Health & Wellness

Sip and Savor: A Look at the Benefits of CBD Tea

By Josh Hall

Whenever you’re talking about someone born in 28th century B.C., there has to be a bit of suspended belief. It can be hard to do, but if the story is compelling enough, most of us are able to put logic aside for the sake of good entertainment. Now raise your hand if you’ve ever heard of Shennong, second of the ancient legendary Chinese emperors and the Chinese Father of Agriculture. Legend has it that Shennong is also to thank for the creation of hot tea. Here’s where the story gets a little dicey but hang with us.

After issuing a decree that mandated the boiling of water prior to consumption, Shennong stopped to take a rest under a tree, where he boiled some water to drink. Some dried leaves from the tree above him floated down and miraculously landed into the boiling water, which enhanced the flavor and delighted Shennong. If you’re a tea drinker and don’t believe in destiny, maybe you should; because those falling leaves set off the first-ever tea leaf infusion and laid the foundation for how cultures across the globe drink beverages.

Whether you buy into the legend or not, it’s impossible to deny tea’s popularity. In America alone, we consumed more than 84 billion servings of tea in 2018.  Hot, black, green, white, dark, oolong, pu’er, yellow, chamomile, with honey or cream, iced, sweet, unsweet, and now, with cannabidiol (CBD).

While CBD tea is more popular than ever, it’s still a bit of mystery to many people—including traditional tea enthusiasts. That’s why we’ve put together this piece that touches on some of the high points of CBD tea and why you might consider adding it to your diet.

What is CBD tea?

CBD tea is exactly what you would imagine: It is tea, usually hot, infused with CBD. But there’s a vital thing to remember with CBD tea and how it can have an impact on the benefits you receive and the speed in which you feel them. As we know from high school chemistry, water and oil don’t mix. That means if you have a CBD tea bag that uses oil-based CBD, it won’t extract as well as a water-soluble CBD solution. Why is that important? Because it’s all about the body’s ability to absorb CBD into the bloodstream, or what’s known as bioavailability.

When it comes to bioavailability, there’s a simple formula to follow. The higher the bioavailability, the faster and more efficiently the CBD reaches the bloodstream. Water-soluble CBD has the capability of separating into molecules and ions that dissolve just like sugar, alcohol, or salt. These solutions become water-soluble due to a nanoemulsion that creates tiny CBD molecules—also known as Nano CBD. For CBD oils that are not water-soluble, you may need an additional fat like milk for it to bind to in order to dissolve and remain smooth in consistency.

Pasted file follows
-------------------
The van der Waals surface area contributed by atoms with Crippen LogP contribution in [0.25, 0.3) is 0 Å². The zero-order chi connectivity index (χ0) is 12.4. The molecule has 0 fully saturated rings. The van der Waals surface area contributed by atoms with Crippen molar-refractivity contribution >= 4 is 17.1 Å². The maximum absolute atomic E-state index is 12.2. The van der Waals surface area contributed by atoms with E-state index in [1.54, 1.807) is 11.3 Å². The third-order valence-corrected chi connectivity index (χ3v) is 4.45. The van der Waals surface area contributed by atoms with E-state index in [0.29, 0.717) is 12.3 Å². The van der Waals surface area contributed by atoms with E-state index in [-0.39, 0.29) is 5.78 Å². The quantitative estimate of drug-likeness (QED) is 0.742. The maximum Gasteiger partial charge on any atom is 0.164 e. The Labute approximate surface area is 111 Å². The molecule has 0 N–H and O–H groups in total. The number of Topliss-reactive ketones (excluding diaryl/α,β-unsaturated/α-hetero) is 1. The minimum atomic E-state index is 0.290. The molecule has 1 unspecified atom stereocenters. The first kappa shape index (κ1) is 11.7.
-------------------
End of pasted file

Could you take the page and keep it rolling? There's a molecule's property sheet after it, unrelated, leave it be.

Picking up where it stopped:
It also bears repeating that CBD does not contain the same psychoactive attributes that THC does, which means you can sip without becoming fearful of getting high. As a result, CBD tea is completely safe to consume.

Benefits of CBD tea

Even before you add any CBD to your tea, the beverage has therapeutic and medicinal benefits that can help keep you healthy. In fact, studies have linked tea to a lower risk of heart disease, cancer, and diabetes. While it’s not a magic bullet, says one Harvard professor, it does offer these benefits when incorporated into an overall healthy diet. CBD has the ability to supercharge those advantages because of its own inherent benefits.

Many people use CBD tea to treat headaches, combat anxiety, and even help them get more restful sleep. In addition, you may be able to alleviate inflammation, nausea, and even prevent seizures. While these claims are still subject to continued research to pinpoint the ways in which CBD can help the body, there’s no doubting how refreshing and fulfilling a good cup of tea can be for the soul. 

Where to get CBD tea

With the recent surge in CBD’s popularity, and the ingenuity of manufacturers to find new and unique ways to infuse it into food and drink, you can find CBD tea all over the internet and at specialty brick-and-mortar shops. Be wary of retailers who don’t uphold a professional appearance either on their website or in person, and those that lack positive reviews.

Be sure to closely look at the packaging to ensure it includes information about the amount of CBD packaged as well as any third-party laboratory testing.

Making your own CBD

You absolutely can make your own CBD tea. One of the most beneficial aspects of CBD is the availability and diverse ways you can use the product. While tea bags already infused with CBD are readily available, some consumers opt to make their own. The benefit of doing this is that you can have complete control over not only the flavor but the amount of CBD included.

The process to make your own CBD tea is simple and straight forward. Here’s the recipe: Take your CBD oil and mix it with the hot tea of your choice, then add milk, coconut oil, or butter to help the oil dissolve. That’s it. Depending on how strong you like your tea will determine how long you let it steep after mixing, but that’s entirely up to you.

Parting words on CBD tea

Tea has come a long way from leaves floating down into Shennong’s pot of boiling water. Today’s teas have more flavor and are easier to buy than ever before, plus you can now get the added benefit of infused CBD. Whether you’re looking for a beverage that can help restore the energy you’ve lost, calm you down during times of high stress or anxiety, or even sleepy tea to help you get more shuteye, CBD tea offers many options to choose from. You can always try a few different teas and see which is your favorite. We think Shennong would approve.

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